Inspiration for Your Hair Type and Texture
3 Things To Consider Before Cutting Your Hair
30 January 2018
With the growing amount of cuts and color trends on the hair scene, it can be difficult to confidently choose what’s right for your new look. We talked with Massato, L'Oréal Professionnel and Shu Uemura Art of Hair brand ambassador. His blooming presence in Paris and Tokyo has made him globally reputable.
Here are his three most important points to consider when changing your hair.
Account for your face shape.
In order to get the most out of your haircut, the pros advise you to adapt it to your face shape.
“You have to think about the desired effect to choose a haircut,” he says. “Short hair gives the impression of a smaller head and opens up the face. Long hair, on the other hand, tends to lengthen the face. A long cut generally gives off a more chic and classic vibe, while a pixie cut adds a modern touch to your look.”
In order to identify your face shape, think of your hair stylist is your best resource. However, if you want to go into your appointment with a head start, Massato suggests getting a feel for your face shape by yourself.
“It is easy to identify the shape of your face yourself. Simply pull your hair back if it is long, and observe features such as forehead height, jaw width, cheek curvature, and so on,” he says.
Cut your hair according to its texture.
Since different hair types mean different textures, there isn’t one single way to execute any type of haircut. For example, your stylist will not cut curly hair in the same way as straight hair.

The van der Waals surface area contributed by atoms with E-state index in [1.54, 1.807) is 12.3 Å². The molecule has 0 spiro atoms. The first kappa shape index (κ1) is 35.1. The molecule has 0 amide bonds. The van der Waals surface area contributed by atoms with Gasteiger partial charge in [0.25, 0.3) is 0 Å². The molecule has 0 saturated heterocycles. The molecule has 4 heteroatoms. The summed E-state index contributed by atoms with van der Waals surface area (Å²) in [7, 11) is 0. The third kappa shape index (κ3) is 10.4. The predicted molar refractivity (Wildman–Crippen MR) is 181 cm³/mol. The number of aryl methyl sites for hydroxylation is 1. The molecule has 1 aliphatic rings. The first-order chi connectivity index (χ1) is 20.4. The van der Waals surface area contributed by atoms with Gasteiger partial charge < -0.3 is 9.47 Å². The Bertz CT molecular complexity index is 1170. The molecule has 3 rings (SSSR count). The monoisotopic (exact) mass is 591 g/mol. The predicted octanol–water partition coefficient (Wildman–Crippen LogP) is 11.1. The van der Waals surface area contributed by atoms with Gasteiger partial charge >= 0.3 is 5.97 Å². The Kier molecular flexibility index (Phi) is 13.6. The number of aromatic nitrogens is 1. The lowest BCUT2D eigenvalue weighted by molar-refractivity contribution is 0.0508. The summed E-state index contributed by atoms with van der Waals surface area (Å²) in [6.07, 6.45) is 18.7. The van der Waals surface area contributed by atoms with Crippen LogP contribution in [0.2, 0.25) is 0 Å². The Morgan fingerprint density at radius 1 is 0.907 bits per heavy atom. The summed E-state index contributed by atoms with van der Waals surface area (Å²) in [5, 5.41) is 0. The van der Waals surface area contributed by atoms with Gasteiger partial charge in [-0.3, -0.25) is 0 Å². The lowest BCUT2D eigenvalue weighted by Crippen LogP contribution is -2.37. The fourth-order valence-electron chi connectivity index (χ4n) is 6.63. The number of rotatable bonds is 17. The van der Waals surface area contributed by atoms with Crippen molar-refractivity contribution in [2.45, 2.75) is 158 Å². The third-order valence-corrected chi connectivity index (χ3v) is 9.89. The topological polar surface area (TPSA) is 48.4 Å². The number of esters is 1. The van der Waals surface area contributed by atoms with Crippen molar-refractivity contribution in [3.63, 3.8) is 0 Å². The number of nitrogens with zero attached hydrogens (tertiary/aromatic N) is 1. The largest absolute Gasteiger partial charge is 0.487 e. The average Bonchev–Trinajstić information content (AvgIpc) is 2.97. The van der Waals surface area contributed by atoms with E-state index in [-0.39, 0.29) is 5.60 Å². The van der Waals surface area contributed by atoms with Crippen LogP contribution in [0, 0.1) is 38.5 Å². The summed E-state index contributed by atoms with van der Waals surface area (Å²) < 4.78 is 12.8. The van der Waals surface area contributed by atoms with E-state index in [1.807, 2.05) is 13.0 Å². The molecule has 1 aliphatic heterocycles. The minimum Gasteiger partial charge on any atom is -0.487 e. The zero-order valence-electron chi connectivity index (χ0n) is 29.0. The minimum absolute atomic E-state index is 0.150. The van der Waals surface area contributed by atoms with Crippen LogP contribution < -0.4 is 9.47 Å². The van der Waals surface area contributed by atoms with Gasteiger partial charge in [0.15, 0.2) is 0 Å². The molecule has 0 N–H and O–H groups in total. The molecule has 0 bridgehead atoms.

“It is possible to give shape to any hairstyle, regardless of hair texture,” Massato says. “But all hair types present a different challenge. An experienced hairdresser is recommended for cuts on curly hair, for example, because the length of the coils must be approached differently.”
In the case of curly hair, more careful snipping is needed as opposed to cutting a long bob on straight hair. Ask your expert stylist how they can best tailor the cutting process for your hair type.
Put your own spin on your hair.
Start a dialogue with your stylist about how you want to express your personality. That way, they can integrate personalized characteristics that meet your expectations.
“If [clients] are looking for a trendy effect, they also want to feel like themselves—which is why ideally a cut should be both on-trend and customized,” Massato explains. “As professionals, we try to adapt fashion to everyone.”
Feel more prepared for your next salon consultation? That’s a good sign.
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